Author and activist Ibram X. Kendi, who upholds the ideas that white privilege is rampant in American culture and systemic racism keeps minorities in states of oppression, shared an article on Twitter that revealed that "more than a third of white students lie about their race on college applications," according to a survey.
Kendi's comment, which he later deleted, read that "More than a third of White students lied about their race on college applications, and about half of these applicants lied about being Native Americans. More than three-fourths of these students who lied about their race were accepted."
Twitter CEO Jack Dorsey gave $10 million to Boston University to create the Center for Antiracist Research under Kendi's direction.
The article from The Hill found that "81 percent of students who faked minority status did so to improve their chances of getting accepted. Fifty percent of students who lied said they did it to get minority-focused financial aid."
But if white privilege is so prevalent and persuasive, why would white kids feel the need to disguise their whiteness in order to gain admittance to college and aid to help them attend? Could it be that these white students felt that as opposed to giving them an edge, their whiteness was a hindrance to admittance?
"Thirteen percent," The Hill reports, "falsely marked that they were Latino, while 10 percent falsely claimed to be Black. Nine percent of those surveyed lied that they were Asian or Pacific Islander." Of these students who checked identity boxes to which they were not entitled, 85 percent "believe that falsifying their racial minority status helped them secure admission to college."
The numbers further show that 48 percent of those lying about their race were white male students, compared to only 16 percent of white female students.
Kendi presumably shared the story before he realized that instead of holding up his ideas about race and society in the US, it could be evidence of exactly the opposite of his views, which would be likely why he deleted it.
If white privilege is such a decisive factor, then why do white students feel that their applications would do better if they pretended to be something other than white, and why would those applications be so successful? "About 3 in 4, or 77 percent, of white applicants who faked minority status on their applications were accepted to those colleges," The Hill reports.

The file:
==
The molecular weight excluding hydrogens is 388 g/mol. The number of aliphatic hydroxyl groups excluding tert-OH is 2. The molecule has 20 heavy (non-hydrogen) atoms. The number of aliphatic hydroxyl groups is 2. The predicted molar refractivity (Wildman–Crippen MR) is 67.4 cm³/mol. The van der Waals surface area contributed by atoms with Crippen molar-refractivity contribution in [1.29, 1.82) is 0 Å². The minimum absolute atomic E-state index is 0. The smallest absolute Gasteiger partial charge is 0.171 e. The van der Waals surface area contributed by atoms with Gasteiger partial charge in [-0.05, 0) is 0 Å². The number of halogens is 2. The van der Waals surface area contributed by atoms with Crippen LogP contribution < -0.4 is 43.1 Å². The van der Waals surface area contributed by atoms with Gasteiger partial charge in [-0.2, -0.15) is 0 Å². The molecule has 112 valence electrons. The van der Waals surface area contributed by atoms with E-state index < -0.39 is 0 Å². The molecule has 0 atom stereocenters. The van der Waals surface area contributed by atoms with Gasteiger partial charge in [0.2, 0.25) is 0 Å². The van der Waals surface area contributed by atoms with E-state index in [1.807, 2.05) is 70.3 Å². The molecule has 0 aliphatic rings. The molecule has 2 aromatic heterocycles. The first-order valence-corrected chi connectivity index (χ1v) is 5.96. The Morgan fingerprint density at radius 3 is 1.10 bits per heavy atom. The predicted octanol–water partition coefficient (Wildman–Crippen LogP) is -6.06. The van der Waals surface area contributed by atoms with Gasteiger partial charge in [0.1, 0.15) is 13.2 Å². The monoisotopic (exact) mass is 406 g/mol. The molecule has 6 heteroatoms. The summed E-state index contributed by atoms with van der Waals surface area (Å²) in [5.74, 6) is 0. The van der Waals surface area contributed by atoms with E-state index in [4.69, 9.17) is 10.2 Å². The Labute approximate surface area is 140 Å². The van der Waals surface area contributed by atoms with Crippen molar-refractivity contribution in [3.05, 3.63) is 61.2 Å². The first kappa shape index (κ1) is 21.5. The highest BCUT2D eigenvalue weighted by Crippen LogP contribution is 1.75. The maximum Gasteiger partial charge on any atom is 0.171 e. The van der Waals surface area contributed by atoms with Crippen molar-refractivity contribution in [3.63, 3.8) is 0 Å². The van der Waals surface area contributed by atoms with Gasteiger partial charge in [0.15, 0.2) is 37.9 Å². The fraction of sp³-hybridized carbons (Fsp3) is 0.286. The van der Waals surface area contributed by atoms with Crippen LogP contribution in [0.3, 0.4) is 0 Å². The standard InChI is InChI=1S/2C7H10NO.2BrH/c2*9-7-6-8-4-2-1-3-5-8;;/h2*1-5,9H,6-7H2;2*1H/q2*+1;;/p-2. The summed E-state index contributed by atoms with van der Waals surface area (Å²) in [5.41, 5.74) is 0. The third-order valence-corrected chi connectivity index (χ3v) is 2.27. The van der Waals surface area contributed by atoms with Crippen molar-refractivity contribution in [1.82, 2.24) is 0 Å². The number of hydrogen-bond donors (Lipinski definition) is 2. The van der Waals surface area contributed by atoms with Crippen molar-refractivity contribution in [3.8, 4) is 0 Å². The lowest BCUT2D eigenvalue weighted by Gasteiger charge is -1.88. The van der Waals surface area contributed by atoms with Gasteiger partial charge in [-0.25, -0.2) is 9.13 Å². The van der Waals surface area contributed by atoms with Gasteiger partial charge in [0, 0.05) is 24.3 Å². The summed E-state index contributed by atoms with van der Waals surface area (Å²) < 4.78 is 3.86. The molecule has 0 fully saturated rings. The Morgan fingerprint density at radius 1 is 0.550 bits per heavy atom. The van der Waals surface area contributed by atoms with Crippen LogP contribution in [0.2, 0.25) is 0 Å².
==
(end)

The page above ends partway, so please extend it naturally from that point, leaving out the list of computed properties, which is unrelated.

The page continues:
The fact that Kendi posted then deleted the tweet raised red flags about his ideology. Political writer Chad Felix Greene said that Kendi's comment was "collapsing your entire worldview into a giant sinkhole." Kendi then blocked him.
Alex Griswold wrote "[that feeling when] you accidentally blow up your entire life's work in a tweet and have to delete."
While Tablet magazine's Noam Blum wrote that "'White kids are lying about being black so they can get into college' doesn't make the point Kendi thinks it does."
Journalist Andy Ngo pointed out the absurdity of thinking that white students feeling like they would have a better chance getting into college—and likely being right—does not prove that white racial supremacy is paramount in American society.
Paul Rossi, who famously left his teaching position at an elite New York private school rather than be compelled to teach or succumb to tenets of critical race theory, wondered "why one would do such a thing in our racist society [if] it's so advantageous to be considered white?"
The Post Millennial's contributing editor Ian Miles Cheong had a similar perspective, saying that white people would lie about being white because they know "that people of color are socially privileged over whites in almost every regard."
Kendi has made an entire career on telling America that white people are privileged above all other races in the US, are in control of the power structures, and have more benefits than other racial groups.
Then he shared an article, and a comment, showing that young white people feel that their race is in fact a disadvantage to achievement, and realized, only too late, that this blew up the basis for his life's work.
At least the internet never forgets.